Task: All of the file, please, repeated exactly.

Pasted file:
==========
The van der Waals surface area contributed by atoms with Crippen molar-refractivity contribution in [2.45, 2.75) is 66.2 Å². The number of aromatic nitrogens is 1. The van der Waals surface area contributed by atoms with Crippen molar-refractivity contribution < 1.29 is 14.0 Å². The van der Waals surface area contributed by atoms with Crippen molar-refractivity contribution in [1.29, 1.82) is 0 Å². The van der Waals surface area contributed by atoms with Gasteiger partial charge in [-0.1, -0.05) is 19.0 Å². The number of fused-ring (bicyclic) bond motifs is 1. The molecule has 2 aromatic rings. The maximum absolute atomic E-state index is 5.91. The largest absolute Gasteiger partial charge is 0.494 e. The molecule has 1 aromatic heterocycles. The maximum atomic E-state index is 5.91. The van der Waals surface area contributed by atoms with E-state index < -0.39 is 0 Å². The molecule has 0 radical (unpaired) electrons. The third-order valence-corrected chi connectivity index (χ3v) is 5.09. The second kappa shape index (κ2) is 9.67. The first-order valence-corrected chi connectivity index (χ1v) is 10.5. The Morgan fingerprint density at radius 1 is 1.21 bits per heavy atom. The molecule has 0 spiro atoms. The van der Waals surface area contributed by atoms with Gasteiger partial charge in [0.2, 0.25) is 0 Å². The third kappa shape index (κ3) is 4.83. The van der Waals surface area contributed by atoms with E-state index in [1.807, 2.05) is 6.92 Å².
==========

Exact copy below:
The van der Waals surface area contributed by atoms with Crippen molar-refractivity contribution in [2.45, 2.75) is 66.2 Å². The number of aromatic nitrogens is 1. The van der Waals surface area contributed by atoms with Crippen molar-refractivity contribution < 1.29 is 14.0 Å². The van der Waals surface area contributed by atoms with Crippen molar-refractivity contribution in [1.29, 1.82) is 0 Å². The van der Waals surface area contributed by atoms with Gasteiger partial charge in [-0.1, -0.05) is 19.0 Å². The number of fused-ring (bicyclic) bond motifs is 1. The molecule has 2 aromatic rings. The maximum absolute atomic E-state index is 5.91. The largest absolute Gasteiger partial charge is 0.494 e. The molecule has 1 aromatic heterocycles. The maximum atomic E-state index is 5.91. The van der Waals surface area contributed by atoms with E-state index < -0.39 is 0 Å². The molecule has 0 radical (unpaired) electrons. The third-order valence-corrected chi connectivity index (χ3v) is 5.09. The second kappa shape index (κ2) is 9.67. The first-order valence-corrected chi connectivity index (χ1v) is 10.5. The Morgan fingerprint density at radius 1 is 1.21 bits per heavy atom. The molecule has 0 spiro atoms. The van der Waals surface area contributed by atoms with Gasteiger partial charge in [0.2, 0.25) is 0 Å². The third kappa shape index (κ3) is 4.83. The van der Waals surface area contributed by atoms with E-state index in [1.807, 2.05) is 6.92 Å².